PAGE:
Neuroprotective effects of indomethacin and aminoguanidine in the newborn rats with hypoxic-ischemic cerebral injury

Tutak E., Satar M. , Zorludemir S. , Erdogan S. , Yapicioglu H. , Narli N.

NEUROCHEMICAL RESEARCH, vol.30, no.8, pp.937-942, 2005 (Journal Indexed in SCI) identifier identifier identifier

  • Publication Type: Article / Article
  • Volume: 30 Issue: 8
  • Publication Date: 2005
  • Doi Number: 10.1007/s11064-005-5978-5
  • Page Numbers: pp.937-942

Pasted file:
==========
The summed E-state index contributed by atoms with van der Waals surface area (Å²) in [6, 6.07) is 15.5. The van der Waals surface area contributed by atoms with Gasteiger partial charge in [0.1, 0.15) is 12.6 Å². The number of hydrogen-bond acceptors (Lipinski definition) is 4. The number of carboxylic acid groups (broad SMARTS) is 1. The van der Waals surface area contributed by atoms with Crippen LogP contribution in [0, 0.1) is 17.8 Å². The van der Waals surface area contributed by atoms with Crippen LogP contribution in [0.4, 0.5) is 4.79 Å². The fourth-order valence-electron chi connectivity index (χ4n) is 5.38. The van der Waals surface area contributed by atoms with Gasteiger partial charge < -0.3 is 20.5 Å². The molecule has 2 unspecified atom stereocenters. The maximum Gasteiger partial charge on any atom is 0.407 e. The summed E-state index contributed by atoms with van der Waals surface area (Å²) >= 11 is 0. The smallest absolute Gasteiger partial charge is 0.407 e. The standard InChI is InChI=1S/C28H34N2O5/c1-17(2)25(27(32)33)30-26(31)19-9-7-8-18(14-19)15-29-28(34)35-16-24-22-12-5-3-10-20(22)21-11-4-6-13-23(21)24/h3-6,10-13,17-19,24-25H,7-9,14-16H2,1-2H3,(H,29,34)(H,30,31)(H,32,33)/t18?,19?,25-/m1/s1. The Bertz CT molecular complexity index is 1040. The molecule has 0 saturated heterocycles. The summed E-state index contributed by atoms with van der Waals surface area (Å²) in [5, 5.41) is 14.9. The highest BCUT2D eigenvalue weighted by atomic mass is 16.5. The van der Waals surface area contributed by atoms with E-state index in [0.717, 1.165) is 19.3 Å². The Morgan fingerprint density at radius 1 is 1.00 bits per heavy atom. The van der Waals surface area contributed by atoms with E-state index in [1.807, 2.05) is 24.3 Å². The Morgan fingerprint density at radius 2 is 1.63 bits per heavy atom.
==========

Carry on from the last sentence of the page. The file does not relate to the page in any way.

Nitric oxide (NO) and prostaglandins (PG) play important roles in delayed mechanisms of brain injury. While NO disrupts oxidative metabolism, prostaglandins are responsible for free radical attack in reperfusion interval. Relatively little is known about neuroprotection exerted at this level in perinatal models. The aim of this study was to investigate the effect of indomethacin and aminoguanidine on endogenous inducible nitric oxide synthase (iNOS) biosynthesis and neuroprotection in the newborn rats with hypoxic ischemic cerebral injury.Seven-day old rat pups with model of hypoxic-ischemic cerebral injury were randomly divided into four study groups. Group C (n = 18; served as a control) pups were given physiologic saline (SF). Group I (n = 18) pups were treated with indomethacin at a dose of 0,2 mg/kg per 12 h. Group A (n = 20) pups were treated with aminoguanidine at a dose of 300 mg/kg per 8 h. Administration of drugs and SF were begun half an hour after hypoxic-ischemic insult in these groups. Group I+A (n = 18) pups were treated with indomethacin at a single dose of 0.2 mg/kg 1 h before hypoxia-ischemia followed by aminoguanidine as in group A. Drugs and SF were administered for three consecutive days. On the tenth day, rat pups were decapitated and coronal sections at the level of dorsal hippocampal region of brains were evaluated. In the histopathologic examination; the mean infarcted area in group I+A was significantly lower than the control group (P < 0.05). Although there was no statistically significant difference between treatment groups in terms of iNOS expression, the risk of iNOS expression was 7 times less for group I (CI: 1.6-30.8, P = 0.01), 19.8 times less for group A (CI: 3.8-104, P = 0.001) and 12.3 times less for group I+A (CI: 2.5-59, P = 0.002) compared to group C. In conclusion, only indomethacin administration before hypoxic ischemia and followed by aminoguanidine was more effective to reduce infarct area, but we did not find any difference between treatment groups and control group for iNOS expression. So we suggest that this neuroprotection may not be related to depression of iNOS expression.